In the basement of a three-story warehouse in Long Island City, among an array of life-sized, open-mouthed plastic shark heads, Suri Bieler notices that something is missing.
A small rubber shark she had rented to the film “Sharknado 2” was gone, never returned with the rest of the fake fishes she had lent to the science-fiction disaster flick.
“Maybe it’s in ‘Sharknado 3,'” she said, smiling.
A slightly chipped Egyptian Phoenix sculpture crouches nearby, not far from a set of larger-than-life Russian nesting dolls and a mechanical Zoltan fortune-teller.
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Venetian furniture, Versailles-style chaise lounges, and 1950s-era desks fight for space on the floors above while Moroccan-style cushions and Chinese wall hangings are barely contained in their designated areas.
This nearly 100,000 square-foot building of Eclectic/Encore Props Company, containing more than 1 million objects, has lent a detail (or a few hundred) to dozens of films, Broadway productions and television shows, from the Oscar-winning “Birdman” to classics like “Ghostbusters” and “Saturday Night Live.”
The guide and proprietor of this enormous collection of props, set pieces and other objects is Bieler, a veteran stage designer and owner of Eclectic/Encore, the largest prop company in the New York City area and one of the most prominent on the East Coast.
Bieler has made her living curating and renting props for the past nearly 40 years, and soon she hopes to expand her reach by welcoming members of public to tour parts of her sprawling collection.
For Bieler, props are more than the backdrop to theatrical or cinematic storytelling; they can be characters in and of themselves.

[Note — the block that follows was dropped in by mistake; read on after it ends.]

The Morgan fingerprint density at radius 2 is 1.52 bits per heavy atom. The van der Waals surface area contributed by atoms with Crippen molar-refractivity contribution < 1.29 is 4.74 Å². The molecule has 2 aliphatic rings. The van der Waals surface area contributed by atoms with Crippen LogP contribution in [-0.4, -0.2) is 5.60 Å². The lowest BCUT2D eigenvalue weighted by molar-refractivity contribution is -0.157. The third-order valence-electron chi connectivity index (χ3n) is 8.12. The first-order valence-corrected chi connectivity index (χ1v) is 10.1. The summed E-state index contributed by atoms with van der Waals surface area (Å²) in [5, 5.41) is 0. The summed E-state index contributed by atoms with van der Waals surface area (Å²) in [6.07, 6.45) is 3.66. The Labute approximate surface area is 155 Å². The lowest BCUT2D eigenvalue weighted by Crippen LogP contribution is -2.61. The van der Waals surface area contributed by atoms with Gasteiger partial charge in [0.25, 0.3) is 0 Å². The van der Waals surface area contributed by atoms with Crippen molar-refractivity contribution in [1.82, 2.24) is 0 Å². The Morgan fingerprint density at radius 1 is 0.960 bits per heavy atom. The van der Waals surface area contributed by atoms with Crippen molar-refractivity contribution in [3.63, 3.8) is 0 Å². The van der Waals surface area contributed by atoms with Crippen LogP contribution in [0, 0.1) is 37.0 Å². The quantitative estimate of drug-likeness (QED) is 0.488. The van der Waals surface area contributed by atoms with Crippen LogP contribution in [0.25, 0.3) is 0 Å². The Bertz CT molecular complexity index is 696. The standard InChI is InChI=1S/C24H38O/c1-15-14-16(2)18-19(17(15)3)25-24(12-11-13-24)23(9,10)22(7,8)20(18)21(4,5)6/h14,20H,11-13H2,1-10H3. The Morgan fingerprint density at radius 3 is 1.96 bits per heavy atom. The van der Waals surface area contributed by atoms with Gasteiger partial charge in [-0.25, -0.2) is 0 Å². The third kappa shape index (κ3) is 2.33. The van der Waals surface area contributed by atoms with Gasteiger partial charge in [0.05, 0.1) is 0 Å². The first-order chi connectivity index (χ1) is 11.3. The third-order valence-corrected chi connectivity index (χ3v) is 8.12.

“It’s the world that is onstage and everything is important: the color is important onstage, everything seems to be bigger, larger than life, and you know immediately where you are. If you do it right, the period is evident before an actor even walks on the stage,” she told Travel + Leisure. “It’s a lot of fun, because you are identifying a life.”
Bieler’s love of theater began with a passion for plays, while growing up in the Blue Ridge Mountains in Virginia. She attended the North Carolina School for the Arts in the acting program but soon realized the hubbub backstage captivated her more than anything else.
“Once you’re onstage, you’re introduced to what happens backstage. And I realized: ‘Wow, look at that—it’s fantastic,’” she said.
Bieler has a passion for the specificity of things, and this attention to detail is what brings the studio alive. No two television sets, phonebooks, or even crystal chandeliers are the same to her, as she discusses which kind of character would use a 1950s era blue television set or what kind of remote might fit best.
“There’s so many different lamps. Things are similar, they function the same way, but they’re totally different,” she said.
After graduating from college Bieler came to New York City in the hopes of working in stage production. Making her way from off-off-Broadway, to off-Broadway, to major Broadway productions, she became a force in the theater world.
When shows ended their run, she would have first dibs on buying the props that couldn’t be reused, and she soon found herself with a sizable collection of items and the desire to start her own business. With $175 in her pocket and a $3,000 loan (obtained only after meeting with countless bankers), she put down the first month’s deposit on Eclectic Properties in 1979.
From a small operation in Greenwich Village, Eclectic quickly grew in size, furnishing scenes for some of the most prominent theater debuts of the late 70s, including “On Golden Pond” and “Best Little Whorehouse in Texas.”